Organization: For the hordes of people this race pulls in, they did a remarkable job of keeping things moving and communicating clearly. Gear check was a snap, they had TONS of volunteers (here and throughout the event) which kept lines virtually non-existent. Corrals were well-marked and easy to understand, and the announcers throughout the day were very clear-spoken, which eased a lot of potential confusion. Aid stations were well-staffed and easy to access, the course was very clearly marked, and despite the massive amount of people moving through it, the finish line area and medal hand-out kept some momentum with only minor clogging. The post-race area was a bit of a mess, but that was because they labeled areas for runners to reunite with their friends after the race - really a pretty nice idea. The hot chocolate lines moved quickly and efficiently as well, once you were able to wade through the giant crowd in the runner meet-up area.
Can EVERY race have a Tootsie Roll Aid Station? Pwease?
The Course: Starting in Grant Park and heading straight into the heart of downtown is a great opening stretch for any course. It's almost entirely wide roads, though some of those roads go through some tunnels that smell awful! Once you're back out on the upper streets, though, the scenery is gorgeous, and having the full street closed made a high-entry event much less congested. After about two miles, though, the race hits Michigan Avenue near Grant Park, and travels south for a few miles. This got very boring, very quickly. Thankfully, the return path went down the lakefront - but NOT on the Lakefront Trail, thank goodness! There's no way this many people would ever have fit on that narrow thing. Instead, the course stuck to driveways around McCormick Place. The worst part of the course, though, was going UNDER McCormick: it was almost pitch-black, especially after coming out of the bright morning, and the terrain was gravelly, uneven, and full of hidden potholes. Dangerous much? I'm very surprised (and fortunate) that I did not sprain an ankle down there... Anyway, overall the course was fantastically well-marked, spacious, and despite a lack of interesting scenery, I'm very impressed with this route in this situation.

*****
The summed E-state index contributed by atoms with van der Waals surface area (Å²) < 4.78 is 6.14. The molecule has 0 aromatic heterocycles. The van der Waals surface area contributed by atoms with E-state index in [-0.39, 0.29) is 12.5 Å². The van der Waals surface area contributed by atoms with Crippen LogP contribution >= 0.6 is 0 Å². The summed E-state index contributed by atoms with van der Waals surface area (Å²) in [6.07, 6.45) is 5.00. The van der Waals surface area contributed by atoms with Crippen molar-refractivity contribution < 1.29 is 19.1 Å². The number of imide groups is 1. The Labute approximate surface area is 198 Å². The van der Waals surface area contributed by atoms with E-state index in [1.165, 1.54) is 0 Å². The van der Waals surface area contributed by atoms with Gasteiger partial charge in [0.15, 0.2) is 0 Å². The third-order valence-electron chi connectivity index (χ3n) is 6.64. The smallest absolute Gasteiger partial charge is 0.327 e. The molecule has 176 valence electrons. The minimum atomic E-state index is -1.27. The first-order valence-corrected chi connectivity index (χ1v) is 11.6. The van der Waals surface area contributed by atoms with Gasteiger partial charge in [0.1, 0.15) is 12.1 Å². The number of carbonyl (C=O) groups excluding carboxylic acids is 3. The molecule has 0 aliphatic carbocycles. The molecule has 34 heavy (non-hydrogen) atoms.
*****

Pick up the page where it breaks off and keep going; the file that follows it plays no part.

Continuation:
The Swag: I can't actually speak to the big selling point on the swag - the hoodie. Mary's only condition for gifting me the entry was that she get to keep the jacket, and from what I could see (and hear) that was a pretty good choice. I got to keep the medal and any little freebies I could snag, plus she sent me the drawstring bag from the event as well. The bag was a little on the cheap side, but the hoodies looked lusciously warm and well-fitted, and the medal is a pretty sweet piece of bling! I was disappointed that the post-race party was so... not full of freebies? Maybe I am just too spoiled after the #Run10Feed10 a few weeks ago, but I kinda expected to see more sponsors with cool giveaways in the party area, especially considering the cost of the race.
The medal is SHINY. Oooooh, shiny...
The Bottom Line: I'm glad I had the experience, but I wouldn't pay for this race in the future. WAY too many people, especially in the start corrals and the post-race party. It's just too much to take, especially as one of the first truly cold weekends of the year. Definitely worth experiencing once, just not worth the price for a repeat.
Since about 90% of Chicago runners were likely at this event, let me know YOUR thoughts! Did you love it? Hate it? Find the massive crush of people simply too maddening? TELL ME!